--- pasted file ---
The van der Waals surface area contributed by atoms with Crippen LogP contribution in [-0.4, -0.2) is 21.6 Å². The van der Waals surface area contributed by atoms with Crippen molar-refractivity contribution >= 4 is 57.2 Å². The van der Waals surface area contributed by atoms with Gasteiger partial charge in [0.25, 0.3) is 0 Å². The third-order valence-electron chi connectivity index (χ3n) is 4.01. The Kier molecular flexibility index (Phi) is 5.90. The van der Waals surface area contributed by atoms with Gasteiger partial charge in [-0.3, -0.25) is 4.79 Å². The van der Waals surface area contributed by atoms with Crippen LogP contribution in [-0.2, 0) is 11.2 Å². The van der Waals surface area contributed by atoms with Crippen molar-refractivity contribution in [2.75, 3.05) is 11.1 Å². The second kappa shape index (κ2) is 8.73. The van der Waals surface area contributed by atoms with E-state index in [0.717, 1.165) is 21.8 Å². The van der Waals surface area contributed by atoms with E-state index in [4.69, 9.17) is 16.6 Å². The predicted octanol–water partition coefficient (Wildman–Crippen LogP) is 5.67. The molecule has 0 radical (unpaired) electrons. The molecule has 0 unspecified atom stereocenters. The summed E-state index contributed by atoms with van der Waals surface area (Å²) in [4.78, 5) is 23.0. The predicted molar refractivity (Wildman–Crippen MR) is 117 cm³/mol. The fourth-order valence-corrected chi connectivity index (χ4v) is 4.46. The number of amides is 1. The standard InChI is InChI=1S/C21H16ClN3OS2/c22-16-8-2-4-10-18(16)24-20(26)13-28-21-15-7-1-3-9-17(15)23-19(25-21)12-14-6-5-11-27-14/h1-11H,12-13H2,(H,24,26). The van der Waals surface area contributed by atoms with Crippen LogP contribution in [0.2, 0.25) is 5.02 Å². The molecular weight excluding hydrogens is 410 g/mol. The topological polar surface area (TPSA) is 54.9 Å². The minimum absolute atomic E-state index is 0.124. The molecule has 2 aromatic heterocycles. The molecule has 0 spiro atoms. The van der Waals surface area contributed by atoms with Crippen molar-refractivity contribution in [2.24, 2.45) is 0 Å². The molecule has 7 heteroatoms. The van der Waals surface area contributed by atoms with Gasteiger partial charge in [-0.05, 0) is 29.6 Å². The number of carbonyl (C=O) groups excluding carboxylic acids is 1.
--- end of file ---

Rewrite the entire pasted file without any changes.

The van der Waals surface area contributed by atoms with Crippen LogP contribution in [-0.4, -0.2) is 21.6 Å². The van der Waals surface area contributed by atoms with Crippen molar-refractivity contribution >= 4 is 57.2 Å². The van der Waals surface area contributed by atoms with Gasteiger partial charge in [0.25, 0.3) is 0 Å². The third-order valence-electron chi connectivity index (χ3n) is 4.01. The Kier molecular flexibility index (Phi) is 5.90. The van der Waals surface area contributed by atoms with Gasteiger partial charge in [-0.3, -0.25) is 4.79 Å². The van der Waals surface area contributed by atoms with Crippen LogP contribution in [-0.2, 0) is 11.2 Å². The van der Waals surface area contributed by atoms with Crippen molar-refractivity contribution in [2.75, 3.05) is 11.1 Å². The second kappa shape index (κ2) is 8.73. The van der Waals surface area contributed by atoms with E-state index in [0.717, 1.165) is 21.8 Å². The van der Waals surface area contributed by atoms with E-state index in [4.69, 9.17) is 16.6 Å². The predicted octanol–water partition coefficient (Wildman–Crippen LogP) is 5.67. The molecule has 0 radical (unpaired) electrons. The molecule has 0 unspecified atom stereocenters. The summed E-state index contributed by atoms with van der Waals surface area (Å²) in [4.78, 5) is 23.0. The predicted molar refractivity (Wildman–Crippen MR) is 117 cm³/mol. The fourth-order valence-corrected chi connectivity index (χ4v) is 4.46. The number of amides is 1. The standard InChI is InChI=1S/C21H16ClN3OS2/c22-16-8-2-4-10-18(16)24-20(26)13-28-21-15-7-1-3-9-17(15)23-19(25-21)12-14-6-5-11-27-14/h1-11H,12-13H2,(H,24,26). The van der Waals surface area contributed by atoms with Crippen LogP contribution in [0.2, 0.25) is 5.02 Å². The molecular weight excluding hydrogens is 410 g/mol. The topological polar surface area (TPSA) is 54.9 Å². The minimum absolute atomic E-state index is 0.124. The molecule has 2 aromatic heterocycles. The molecule has 0 spiro atoms. The van der Waals surface area contributed by atoms with Crippen molar-refractivity contribution in [2.24, 2.45) is 0 Å². The molecule has 7 heteroatoms. The van der Waals surface area contributed by atoms with Gasteiger partial charge in [-0.05, 0) is 29.6 Å². The number of carbonyl (C=O) groups excluding carboxylic acids is 1.